Surveying the American Public on the Plight of Climate Refugees

Climate refugees are those who are forced to leave their country due to sudden or long-term changes to their local environment, such as droughts, desertification, and rising sea levels that make it impossible to sustain human life in that area. The international community has not had a substantial response to the issue of climate refugees despite the clear existence of climate refugees and projections saying that the number of people displaced by climate change will increase. The United Nations released a ruling in January of 2020 that said people forced to leave their homes due to climate disasters can apply for refugee status, although the requirements to do so remain a substantial barrier. While this does prevent us from having precise data on climate refugees, data from the Internal Displacement Monitoring Center shows that the number of people displaced by natural disasters has exceeded the number of people displaced by conflict and violence every year since they started recording data in 2008.

We would assume that the American public would support assistance to climate refugees in the abstract, but that two broad factors could influence this support. First, we assumed that mentioning American assistance rather than international assistance more broadly would depress support for assistance. Secondly, we assumed a partisan division, with Democrats more likely to support such efforts.

To test these assumptions, we conducted a web survey via mTurk Amazon on March 11, 2020 (1,198 respondents). First, we provided all respondents with the following prompt:

Climate refugees are those who are forced to leave their country due to sudden or long-term changes to their local environment, such as droughts, desertification, and rising sea levels.

Afterwards, we randomly assigned respondents to evaluate on a five-point Likert scale (strongly disagree to strongly agree) one of these two statements:

  • Version 1: Climate refugees should be given assistance by the international community.
  • Version 2: Climate refugees should be given assistance by the international community, including the United States.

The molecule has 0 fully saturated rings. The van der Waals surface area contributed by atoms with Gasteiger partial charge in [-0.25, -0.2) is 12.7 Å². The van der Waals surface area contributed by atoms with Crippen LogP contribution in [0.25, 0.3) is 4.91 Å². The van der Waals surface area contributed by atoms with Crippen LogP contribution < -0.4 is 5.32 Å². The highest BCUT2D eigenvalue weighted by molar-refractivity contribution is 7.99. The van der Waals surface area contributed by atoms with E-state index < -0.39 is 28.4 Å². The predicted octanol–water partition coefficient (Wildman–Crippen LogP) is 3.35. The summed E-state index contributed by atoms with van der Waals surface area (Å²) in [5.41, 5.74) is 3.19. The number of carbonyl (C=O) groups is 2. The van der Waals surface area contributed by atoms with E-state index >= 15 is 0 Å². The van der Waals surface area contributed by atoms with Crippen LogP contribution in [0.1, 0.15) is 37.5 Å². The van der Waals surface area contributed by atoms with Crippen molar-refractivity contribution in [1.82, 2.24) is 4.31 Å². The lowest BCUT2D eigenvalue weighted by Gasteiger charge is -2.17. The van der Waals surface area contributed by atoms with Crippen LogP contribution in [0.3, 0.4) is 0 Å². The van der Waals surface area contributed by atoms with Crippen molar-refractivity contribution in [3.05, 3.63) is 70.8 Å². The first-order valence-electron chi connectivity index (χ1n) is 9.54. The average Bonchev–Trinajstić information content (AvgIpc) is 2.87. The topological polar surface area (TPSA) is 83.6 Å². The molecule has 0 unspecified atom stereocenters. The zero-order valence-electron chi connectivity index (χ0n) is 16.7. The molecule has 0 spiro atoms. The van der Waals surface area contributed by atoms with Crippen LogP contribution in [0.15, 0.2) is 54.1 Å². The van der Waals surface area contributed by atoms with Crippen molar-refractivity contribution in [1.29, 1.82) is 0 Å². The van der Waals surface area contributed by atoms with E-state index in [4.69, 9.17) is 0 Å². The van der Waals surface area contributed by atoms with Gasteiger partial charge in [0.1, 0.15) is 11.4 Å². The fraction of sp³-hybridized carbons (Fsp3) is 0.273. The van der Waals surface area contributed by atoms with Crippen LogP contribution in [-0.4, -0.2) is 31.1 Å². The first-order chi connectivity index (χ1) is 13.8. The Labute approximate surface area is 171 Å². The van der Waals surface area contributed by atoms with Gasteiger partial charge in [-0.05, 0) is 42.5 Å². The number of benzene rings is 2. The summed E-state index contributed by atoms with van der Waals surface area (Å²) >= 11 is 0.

Overall and counter to expectations, we find strong support – nearly three-quarters of respondents – for helping climate refugees, even when the involvement of the US is mentioned. That framing has marginal effect on views suggests the public assumes that the US would play a role in any assistance to refugees, an assumption potentially held regardless of partisan identification.

In contrast, partisan identification accounts for a substantial difference in responses, with Republicans being much less supportive of helping climate refugees. Reasons for reduced support among Republicans likely includes ideological opposition to government spending in general and foreign aid in particular, and increased opposition to accepting refugees regardless of their origin or reason for leaving, while a growing nativist sentiment among some Republicans likely influences views of the plight of climate refugees elsewhere.

Substituting political ideology for partisan identification shows similar trends. Support for assisting climate refugees declines as respondents identify as being more conservative. These distinctions based on partisanship and ideology continued to hold when controlling for age, race, gender, income, attendance at religious services, and whether the respondent had traveled abroad.

While there is strong support for assisting climate refugees, there is unlikely to be policy agreement on who to help and how to help. For example, conservatives, who gave neutral responses (a three on the five-point scale) at higher rates, might be more inclined to oppose assistance when costs are specified, or when specific groups of people are specified for resettlement, especially those that resemble groups that have already been target for scorn (e.g. Syrian and Central American refugees). Policymakers can mitigate these concerns by forming international partnerships to resettle climate refugees from other countries and public education campaigns about the plight of specific climate refugee groups.

Nor do our findings address the larger debates of who is at fault for the rise of climate refugees. Nevertheless, our preliminary findings here suggest that the public is not inherently hostile to assistance to climate refugees or an American involvement to address their plight, both crucial steps necessary in developing a broader consensus.

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